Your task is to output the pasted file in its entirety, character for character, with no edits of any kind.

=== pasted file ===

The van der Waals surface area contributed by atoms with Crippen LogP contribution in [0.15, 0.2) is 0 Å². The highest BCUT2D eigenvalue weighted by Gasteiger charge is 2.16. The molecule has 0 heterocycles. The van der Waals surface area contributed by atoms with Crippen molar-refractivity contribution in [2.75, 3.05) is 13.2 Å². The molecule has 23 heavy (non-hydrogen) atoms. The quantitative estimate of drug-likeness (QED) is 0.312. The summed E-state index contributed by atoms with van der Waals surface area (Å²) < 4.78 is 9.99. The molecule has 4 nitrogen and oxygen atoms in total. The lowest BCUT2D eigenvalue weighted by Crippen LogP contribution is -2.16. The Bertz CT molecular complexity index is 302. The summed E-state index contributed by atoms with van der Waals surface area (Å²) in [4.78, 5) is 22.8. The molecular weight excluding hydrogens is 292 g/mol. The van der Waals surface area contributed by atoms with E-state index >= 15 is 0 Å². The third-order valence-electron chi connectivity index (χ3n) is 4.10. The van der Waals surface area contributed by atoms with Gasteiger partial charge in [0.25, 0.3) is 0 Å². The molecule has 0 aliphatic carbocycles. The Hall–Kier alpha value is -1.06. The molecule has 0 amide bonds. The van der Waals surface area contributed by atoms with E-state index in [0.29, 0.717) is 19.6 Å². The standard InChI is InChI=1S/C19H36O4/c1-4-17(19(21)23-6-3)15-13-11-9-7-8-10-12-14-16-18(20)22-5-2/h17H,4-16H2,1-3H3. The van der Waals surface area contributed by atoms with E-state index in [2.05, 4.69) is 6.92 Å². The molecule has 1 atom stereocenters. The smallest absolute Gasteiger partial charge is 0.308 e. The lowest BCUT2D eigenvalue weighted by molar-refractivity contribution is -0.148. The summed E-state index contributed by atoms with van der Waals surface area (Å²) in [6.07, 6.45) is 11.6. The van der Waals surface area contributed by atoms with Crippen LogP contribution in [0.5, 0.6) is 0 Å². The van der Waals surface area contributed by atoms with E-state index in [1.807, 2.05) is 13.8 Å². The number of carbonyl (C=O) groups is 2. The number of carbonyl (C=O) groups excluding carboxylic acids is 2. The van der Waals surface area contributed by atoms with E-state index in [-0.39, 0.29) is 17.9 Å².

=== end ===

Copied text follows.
The van der Waals surface area contributed by atoms with Crippen LogP contribution in [0.15, 0.2) is 0 Å². The highest BCUT2D eigenvalue weighted by Gasteiger charge is 2.16. The molecule has 0 heterocycles. The van der Waals surface area contributed by atoms with Crippen molar-refractivity contribution in [2.75, 3.05) is 13.2 Å². The molecule has 23 heavy (non-hydrogen) atoms. The quantitative estimate of drug-likeness (QED) is 0.312. The summed E-state index contributed by atoms with van der Waals surface area (Å²) < 4.78 is 9.99. The molecule has 4 nitrogen and oxygen atoms in total. The lowest BCUT2D eigenvalue weighted by Crippen LogP contribution is -2.16. The Bertz CT molecular complexity index is 302. The summed E-state index contributed by atoms with van der Waals surface area (Å²) in [4.78, 5) is 22.8. The molecular weight excluding hydrogens is 292 g/mol. The van der Waals surface area contributed by atoms with E-state index >= 15 is 0 Å². The third-order valence-electron chi connectivity index (χ3n) is 4.10. The van der Waals surface area contributed by atoms with Gasteiger partial charge in [0.25, 0.3) is 0 Å². The molecule has 0 aliphatic carbocycles. The Hall–Kier alpha value is -1.06. The molecule has 0 amide bonds. The van der Waals surface area contributed by atoms with E-state index in [0.29, 0.717) is 19.6 Å². The standard InChI is InChI=1S/C19H36O4/c1-4-17(19(21)23-6-3)15-13-11-9-7-8-10-12-14-16-18(20)22-5-2/h17H,4-16H2,1-3H3. The van der Waals surface area contributed by atoms with E-state index in [2.05, 4.69) is 6.92 Å². The molecule has 1 atom stereocenters. The smallest absolute Gasteiger partial charge is 0.308 e. The lowest BCUT2D eigenvalue weighted by molar-refractivity contribution is -0.148. The summed E-state index contributed by atoms with van der Waals surface area (Å²) in [6.07, 6.45) is 11.6. The van der Waals surface area contributed by atoms with Crippen LogP contribution in [0.5, 0.6) is 0 Å². The van der Waals surface area contributed by atoms with E-state index in [1.807, 2.05) is 13.8 Å². The number of carbonyl (C=O) groups is 2. The number of carbonyl (C=O) groups excluding carboxylic acids is 2. The van der Waals surface area contributed by atoms with E-state index in [-0.39, 0.29) is 17.9 Å².